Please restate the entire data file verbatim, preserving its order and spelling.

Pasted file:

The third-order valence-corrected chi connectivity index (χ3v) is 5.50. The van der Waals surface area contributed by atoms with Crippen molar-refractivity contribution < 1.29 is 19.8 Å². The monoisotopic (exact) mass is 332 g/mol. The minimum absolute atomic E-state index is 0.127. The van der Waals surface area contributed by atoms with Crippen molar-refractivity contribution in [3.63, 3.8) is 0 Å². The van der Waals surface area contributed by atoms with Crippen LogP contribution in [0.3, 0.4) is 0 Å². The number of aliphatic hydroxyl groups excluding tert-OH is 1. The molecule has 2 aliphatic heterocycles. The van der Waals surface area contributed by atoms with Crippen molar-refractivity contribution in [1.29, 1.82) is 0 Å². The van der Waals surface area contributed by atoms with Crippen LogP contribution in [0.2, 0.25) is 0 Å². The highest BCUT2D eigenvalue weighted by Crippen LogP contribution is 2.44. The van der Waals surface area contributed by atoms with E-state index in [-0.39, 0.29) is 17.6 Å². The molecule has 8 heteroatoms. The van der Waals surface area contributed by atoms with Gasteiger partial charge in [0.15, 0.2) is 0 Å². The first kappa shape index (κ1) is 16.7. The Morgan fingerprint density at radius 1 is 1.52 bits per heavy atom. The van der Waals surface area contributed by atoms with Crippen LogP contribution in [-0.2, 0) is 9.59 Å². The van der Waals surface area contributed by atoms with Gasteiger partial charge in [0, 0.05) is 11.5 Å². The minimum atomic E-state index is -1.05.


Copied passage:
The third-order valence-corrected chi connectivity index (χ3v) is 5.50. The van der Waals surface area contributed by atoms with Crippen molar-refractivity contribution < 1.29 is 19.8 Å². The monoisotopic (exact) mass is 332 g/mol. The minimum absolute atomic E-state index is 0.127. The van der Waals surface area contributed by atoms with Crippen molar-refractivity contribution in [3.63, 3.8) is 0 Å². The van der Waals surface area contributed by atoms with Crippen LogP contribution in [0.3, 0.4) is 0 Å². The number of aliphatic hydroxyl groups excluding tert-OH is 1. The molecule has 2 aliphatic heterocycles. The van der Waals surface area contributed by atoms with Crippen molar-refractivity contribution in [1.29, 1.82) is 0 Å². The van der Waals surface area contributed by atoms with Crippen LogP contribution in [0.2, 0.25) is 0 Å². The highest BCUT2D eigenvalue weighted by Crippen LogP contribution is 2.44. The van der Waals surface area contributed by atoms with E-state index in [-0.39, 0.29) is 17.6 Å². The molecule has 8 heteroatoms. The van der Waals surface area contributed by atoms with Gasteiger partial charge in [0.15, 0.2) is 0 Å². The first kappa shape index (κ1) is 16.7. The Morgan fingerprint density at radius 1 is 1.52 bits per heavy atom. The van der Waals surface area contributed by atoms with Crippen LogP contribution in [-0.2, 0) is 9.59 Å². The van der Waals surface area contributed by atoms with Gasteiger partial charge in [0, 0.05) is 11.5 Å². The minimum atomic E-state index is -1.05.